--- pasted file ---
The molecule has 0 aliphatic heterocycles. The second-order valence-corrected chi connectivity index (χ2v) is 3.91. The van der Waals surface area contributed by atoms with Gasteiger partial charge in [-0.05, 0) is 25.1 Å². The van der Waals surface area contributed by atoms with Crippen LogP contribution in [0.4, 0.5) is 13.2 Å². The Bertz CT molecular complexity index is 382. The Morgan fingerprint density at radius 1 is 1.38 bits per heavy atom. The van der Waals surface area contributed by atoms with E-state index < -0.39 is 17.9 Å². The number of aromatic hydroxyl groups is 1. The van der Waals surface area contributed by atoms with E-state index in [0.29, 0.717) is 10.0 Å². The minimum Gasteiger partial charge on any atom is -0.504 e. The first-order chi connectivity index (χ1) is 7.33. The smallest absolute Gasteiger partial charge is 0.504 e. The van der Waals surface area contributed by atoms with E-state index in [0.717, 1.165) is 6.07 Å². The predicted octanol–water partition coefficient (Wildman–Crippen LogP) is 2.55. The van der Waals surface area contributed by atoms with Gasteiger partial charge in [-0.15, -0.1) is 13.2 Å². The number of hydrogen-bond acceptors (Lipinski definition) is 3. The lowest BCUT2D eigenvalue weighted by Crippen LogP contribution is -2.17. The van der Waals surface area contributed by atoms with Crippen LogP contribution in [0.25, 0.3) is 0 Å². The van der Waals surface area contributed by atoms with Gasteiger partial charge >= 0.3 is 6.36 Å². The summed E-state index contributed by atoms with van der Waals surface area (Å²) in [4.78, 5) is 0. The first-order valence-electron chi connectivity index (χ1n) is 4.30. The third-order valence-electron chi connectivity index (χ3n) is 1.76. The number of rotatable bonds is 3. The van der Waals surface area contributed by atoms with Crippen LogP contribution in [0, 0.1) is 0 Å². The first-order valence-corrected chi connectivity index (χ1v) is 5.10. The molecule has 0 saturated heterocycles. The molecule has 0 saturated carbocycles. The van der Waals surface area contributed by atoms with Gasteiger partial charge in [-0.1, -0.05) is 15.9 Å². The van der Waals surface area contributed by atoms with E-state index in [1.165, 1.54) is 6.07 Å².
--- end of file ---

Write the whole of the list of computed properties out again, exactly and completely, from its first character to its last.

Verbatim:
The molecule has 0 aliphatic heterocycles. The second-order valence-corrected chi connectivity index (χ2v) is 3.91. The van der Waals surface area contributed by atoms with Gasteiger partial charge in [-0.05, 0) is 25.1 Å². The van der Waals surface area contributed by atoms with Crippen LogP contribution in [0.4, 0.5) is 13.2 Å². The Bertz CT molecular complexity index is 382. The Morgan fingerprint density at radius 1 is 1.38 bits per heavy atom. The van der Waals surface area contributed by atoms with E-state index < -0.39 is 17.9 Å². The number of aromatic hydroxyl groups is 1. The van der Waals surface area contributed by atoms with E-state index in [0.29, 0.717) is 10.0 Å². The minimum Gasteiger partial charge on any atom is -0.504 e. The first-order chi connectivity index (χ1) is 7.33. The smallest absolute Gasteiger partial charge is 0.504 e. The van der Waals surface area contributed by atoms with E-state index in [0.717, 1.165) is 6.07 Å². The predicted octanol–water partition coefficient (Wildman–Crippen LogP) is 2.55. The van der Waals surface area contributed by atoms with Gasteiger partial charge in [-0.15, -0.1) is 13.2 Å². The number of hydrogen-bond acceptors (Lipinski definition) is 3. The lowest BCUT2D eigenvalue weighted by Crippen LogP contribution is -2.17. The van der Waals surface area contributed by atoms with Crippen LogP contribution in [0.25, 0.3) is 0 Å². The van der Waals surface area contributed by atoms with Gasteiger partial charge >= 0.3 is 6.36 Å². The summed E-state index contributed by atoms with van der Waals surface area (Å²) in [4.78, 5) is 0. The first-order valence-electron chi connectivity index (χ1n) is 4.30. The third-order valence-electron chi connectivity index (χ3n) is 1.76. The number of rotatable bonds is 3. The van der Waals surface area contributed by atoms with Crippen LogP contribution in [0, 0.1) is 0 Å². The first-order valence-corrected chi connectivity index (χ1v) is 5.10. The molecule has 0 saturated heterocycles. The molecule has 0 saturated carbocycles. The van der Waals surface area contributed by atoms with Gasteiger partial charge in [-0.1, -0.05) is 15.9 Å². The van der Waals surface area contributed by atoms with E-state index in [1.165, 1.54) is 6.07 Å².